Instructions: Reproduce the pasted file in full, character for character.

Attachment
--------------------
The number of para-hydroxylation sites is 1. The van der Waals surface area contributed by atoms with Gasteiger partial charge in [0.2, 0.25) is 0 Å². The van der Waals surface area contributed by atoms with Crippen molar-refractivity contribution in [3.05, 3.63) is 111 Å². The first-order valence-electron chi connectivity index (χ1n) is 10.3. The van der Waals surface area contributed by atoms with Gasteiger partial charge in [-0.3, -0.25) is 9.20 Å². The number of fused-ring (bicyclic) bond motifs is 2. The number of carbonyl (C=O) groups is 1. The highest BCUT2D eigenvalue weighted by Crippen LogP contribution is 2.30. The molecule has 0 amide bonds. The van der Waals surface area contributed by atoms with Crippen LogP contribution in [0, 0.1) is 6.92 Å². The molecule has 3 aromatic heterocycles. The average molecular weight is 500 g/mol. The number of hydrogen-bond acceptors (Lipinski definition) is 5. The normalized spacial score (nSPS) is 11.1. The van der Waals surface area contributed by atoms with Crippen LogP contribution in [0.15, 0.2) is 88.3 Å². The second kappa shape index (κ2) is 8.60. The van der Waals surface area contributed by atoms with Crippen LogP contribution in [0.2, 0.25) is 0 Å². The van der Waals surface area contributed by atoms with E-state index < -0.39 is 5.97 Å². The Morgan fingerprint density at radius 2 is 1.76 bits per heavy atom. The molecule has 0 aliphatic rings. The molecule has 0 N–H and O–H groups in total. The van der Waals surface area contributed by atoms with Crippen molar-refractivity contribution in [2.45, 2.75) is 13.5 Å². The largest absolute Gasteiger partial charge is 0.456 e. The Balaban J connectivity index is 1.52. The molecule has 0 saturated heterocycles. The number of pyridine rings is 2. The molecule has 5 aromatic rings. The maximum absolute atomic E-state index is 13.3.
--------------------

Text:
The number of para-hydroxylation sites is 1. The van der Waals surface area contributed by atoms with Gasteiger partial charge in [0.2, 0.25) is 0 Å². The van der Waals surface area contributed by atoms with Crippen molar-refractivity contribution in [3.05, 3.63) is 111 Å². The first-order valence-electron chi connectivity index (χ1n) is 10.3. The van der Waals surface area contributed by atoms with Gasteiger partial charge in [-0.3, -0.25) is 9.20 Å². The number of fused-ring (bicyclic) bond motifs is 2. The number of carbonyl (C=O) groups is 1. The highest BCUT2D eigenvalue weighted by Crippen LogP contribution is 2.30. The molecule has 0 amide bonds. The van der Waals surface area contributed by atoms with Crippen LogP contribution in [0, 0.1) is 6.92 Å². The molecule has 3 aromatic heterocycles. The average molecular weight is 500 g/mol. The number of hydrogen-bond acceptors (Lipinski definition) is 5. The normalized spacial score (nSPS) is 11.1. The van der Waals surface area contributed by atoms with Crippen LogP contribution in [0.15, 0.2) is 88.3 Å². The second kappa shape index (κ2) is 8.60. The van der Waals surface area contributed by atoms with Crippen LogP contribution in [0.2, 0.25) is 0 Å². The van der Waals surface area contributed by atoms with E-state index < -0.39 is 5.97 Å². The Morgan fingerprint density at radius 2 is 1.76 bits per heavy atom. The molecule has 0 aliphatic rings. The molecule has 0 N–H and O–H groups in total. The van der Waals surface area contributed by atoms with Crippen molar-refractivity contribution in [2.45, 2.75) is 13.5 Å². The largest absolute Gasteiger partial charge is 0.456 e. The Balaban J connectivity index is 1.52. The molecule has 0 saturated heterocycles. The number of pyridine rings is 2. The molecule has 5 aromatic rings. The maximum absolute atomic E-state index is 13.3.